I don’t believe in God.
To be clear, I’m not unsure if they exist, that would make me an agnostic. I’m an atheist, God does not exist.
Stephen Colbert, a devout Catholic, in his pre-CBS persona, said that agnostics are simply “atheists without balls.”
In all other cases in human history, sans religion, human beings who make outlandish claims are required to back up their words with proof.
Charles Darwin brought a notebook on the HMS Beagle for a voyage to the Galápagos Islands. He studied finches on the islands like an unhinged stalker who can’t take the hint that the waitress just smiles at him for a larger tip. He noticed that their beaks differed based on their diets — parrot-like beaks for the fruit lovers, narrow beaks for the insect grubbers. He was studious, as any scientist should be, and collected his writings into what is most commonly referred to as “The Voyage of the Beagle.”
For evolutionary scientists, I suppose this could be considered something like the Old Testament. “The Origin of Species” would be the New Testament.
Darwin claimed that all animals, including those rambunctious mammals known as humans, evolved over eons to become the affable creatures we are today — from insects all the way to infidels.
For the folks who believed that their pretty blue marble was finely crafted only 6,000 years prior by a man with a white beard, the words of this man with a white beard were considered heresy of the highest degree.
“Heresy,” historically and presently, is being angered at someone for understanding something you don’t.
Some people today still believe that this lovely blue marble of ours was crafted by the hands of a creator, much in a manner similar to myself at a younger age when decorating the tank of my lovely hermit crabs. I was a merciful God, I made sure to clean the tank regularly to ensure my shelled companions were content and healthy.
Where’s our supposed creator — our tank could use a good scrub.
In short, it is interesting that the onus to prove God’s non-existence is placed on atheists. Shouldn’t the burden of proof lie firmly on the shoulders of those who claim they exist?
“Oh sure, Darwin, just keep playing with your little birdies.”
I don’t intend to offend, I would just rather be frank. As organized religion continues to lessen its grip on the unfortunate species cursed with the ability to even conceive of it in the first place, we might eventually reach a point where the faithful are outnumbered by the faithless.
This may seem a frightening concept to those reading who consider themselves the former, but consider how the oracles of old must’ve felt seeing statues of Zeus torn down and replaced with an effigy of a Hebrew carpenter’s lynching.
“Kids these days.”
Regardless of my lack of faith in a God, I do consider myself a devout follower of the teachings of that aforementioned Hebrew carpenter — Jesus of Nazareth.
For the faithful, this might be a puzzling concept. If you were raised Christian like me, you were taught that God sent their only child to our miserable little blue marble in an effort to cleanse us of the sin that that same purportedly-omnipotent God endowed us with in the first place. If you were raised Catholic, as I was, you were taught the trinity: the father, the son, and the holy spirit.
For some of you, your brain passively alerted your dominant arm and hand to make the sign of the cross on your chest while reading that. This is called “conditioning,” ala Pavlov’s dogs.
Anyone watering at the mouth and craving a eucharist right now?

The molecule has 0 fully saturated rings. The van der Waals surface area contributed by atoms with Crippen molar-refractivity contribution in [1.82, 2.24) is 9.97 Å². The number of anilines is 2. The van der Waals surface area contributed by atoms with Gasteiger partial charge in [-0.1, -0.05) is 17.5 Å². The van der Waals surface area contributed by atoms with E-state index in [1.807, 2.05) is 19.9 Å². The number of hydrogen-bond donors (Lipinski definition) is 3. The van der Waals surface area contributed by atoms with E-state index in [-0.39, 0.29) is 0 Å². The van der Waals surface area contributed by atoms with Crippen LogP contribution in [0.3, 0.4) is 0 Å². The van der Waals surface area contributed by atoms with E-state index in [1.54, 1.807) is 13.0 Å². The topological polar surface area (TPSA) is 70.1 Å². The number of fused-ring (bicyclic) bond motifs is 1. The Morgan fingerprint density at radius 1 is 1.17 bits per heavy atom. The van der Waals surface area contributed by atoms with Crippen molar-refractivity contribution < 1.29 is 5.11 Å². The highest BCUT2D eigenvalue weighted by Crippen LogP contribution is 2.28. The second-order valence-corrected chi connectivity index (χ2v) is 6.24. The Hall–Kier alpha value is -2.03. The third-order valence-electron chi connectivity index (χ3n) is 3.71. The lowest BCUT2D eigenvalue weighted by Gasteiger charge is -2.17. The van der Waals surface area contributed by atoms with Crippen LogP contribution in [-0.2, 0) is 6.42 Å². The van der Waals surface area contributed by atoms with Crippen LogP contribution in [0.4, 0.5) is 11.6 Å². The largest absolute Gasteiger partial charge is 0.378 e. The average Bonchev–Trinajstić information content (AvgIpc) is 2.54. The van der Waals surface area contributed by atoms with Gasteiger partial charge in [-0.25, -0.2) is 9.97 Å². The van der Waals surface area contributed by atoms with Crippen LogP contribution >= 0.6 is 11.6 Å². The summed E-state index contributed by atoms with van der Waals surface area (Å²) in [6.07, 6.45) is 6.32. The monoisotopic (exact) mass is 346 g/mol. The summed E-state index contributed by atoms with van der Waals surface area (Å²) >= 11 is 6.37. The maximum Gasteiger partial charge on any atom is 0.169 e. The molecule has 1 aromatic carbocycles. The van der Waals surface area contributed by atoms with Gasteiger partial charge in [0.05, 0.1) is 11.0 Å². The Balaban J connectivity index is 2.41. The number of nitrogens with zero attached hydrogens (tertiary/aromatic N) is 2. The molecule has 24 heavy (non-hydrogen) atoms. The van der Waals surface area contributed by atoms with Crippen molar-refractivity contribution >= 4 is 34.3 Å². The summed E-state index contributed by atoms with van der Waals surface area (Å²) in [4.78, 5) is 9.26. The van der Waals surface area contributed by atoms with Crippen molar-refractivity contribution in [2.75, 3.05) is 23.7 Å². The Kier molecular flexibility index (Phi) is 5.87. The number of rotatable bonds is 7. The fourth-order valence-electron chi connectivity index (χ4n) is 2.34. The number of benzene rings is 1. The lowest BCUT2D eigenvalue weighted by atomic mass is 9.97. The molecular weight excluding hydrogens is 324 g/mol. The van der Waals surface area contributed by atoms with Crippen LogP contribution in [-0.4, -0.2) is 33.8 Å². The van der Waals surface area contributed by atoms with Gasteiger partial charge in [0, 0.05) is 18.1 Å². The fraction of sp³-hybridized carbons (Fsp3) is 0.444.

Anyway. I was baptized as a child. Apparently, I was allowed to enter the ranks of the faithful before even being able to thank the folks who opted to dunk my yet to be fully formed skull into a water basin. These folks were my parents, of course, simply doing what they themselves had been taught was vital to do.
Many of the faithful truly believe that a baby is cursed to eternal hellfire or limbo if they are unfortunate enough to kick the bucket before being soaked in the special water. These being the same individuals who believe in an all-powerful deity, supposedly a loving one at that.
“Sorry kid, thems the breaks.” — Jehovah.
I was dunked in the water, I was a Catholic. I was smeared with oil, given a bland wafer of bread, I was even more of a Catholic. I was the best student in my after-school religion class, even after I lost my faith in God. I still felt some kind of kinship towards that Hebrew carpenter, hated the bastards that stuck him on that cross.
Until 1965, the Catholic Church held the Jewish people collectively responsible for the lynching of their apparent messiah. The Romans placed a sign atop the cross: INRI.
“Iēsus Nazarēnus, Rēx Iūdaeōrum,” “Jesus, King of the Jews.”
I decided not to go through with my confirmation. Confirmation is the final sacrament a young Catholic must go through to be a fully realized member of the Holy See. I was a coward, my Mom had to inform my religion teacher that I decided not to “stick the landing” that years of theological schooling were leading to.
I didn’t have stage fright, I just didn’t want to be a hypocrite. I loved religion class and I loved spending time with my friends after school. I don’t speak to any of them anymore, we’ve all got our own lives now. I hope they’re doing well.
I hope you’re doing well.
“This too shall pass.”
That phrase comes from the Persians, modern-day Iranians. You know, the people we almost went to war with in January of 2020? I suppose we’ve already forgotten about that now. “We” meaning the United States, though I shouldn’t discount the possibility that I have international readers as well.
If any Iranians are reading, I apologize for our behavior on occasion. We have so many expensive toys to play with, it gets lonely sometimes since the fall of the Soviet Union — we just want a new playmate.
Anyway. The story goes that an eastern sage, or King Solomon in some tellings, was tasked to find the sentence which most perfectly encapsulated the human condition, even life as we know it. They returned with the aforementioned quote.
Religion was always meant to be a way for individuals to find meaning in a meaningless world. I have discussed my opinion that organized religion is a device used by the ruling class of any society to control their subjects, I still believe this.
Christianity was used to quell any rumblings of discontent from enslaved Africans in the United States. For instance, Ephesians 6:5–8: “Slaves, be obedient to your human masters with fear and trembling, in sincerity of heart, as to Christ.”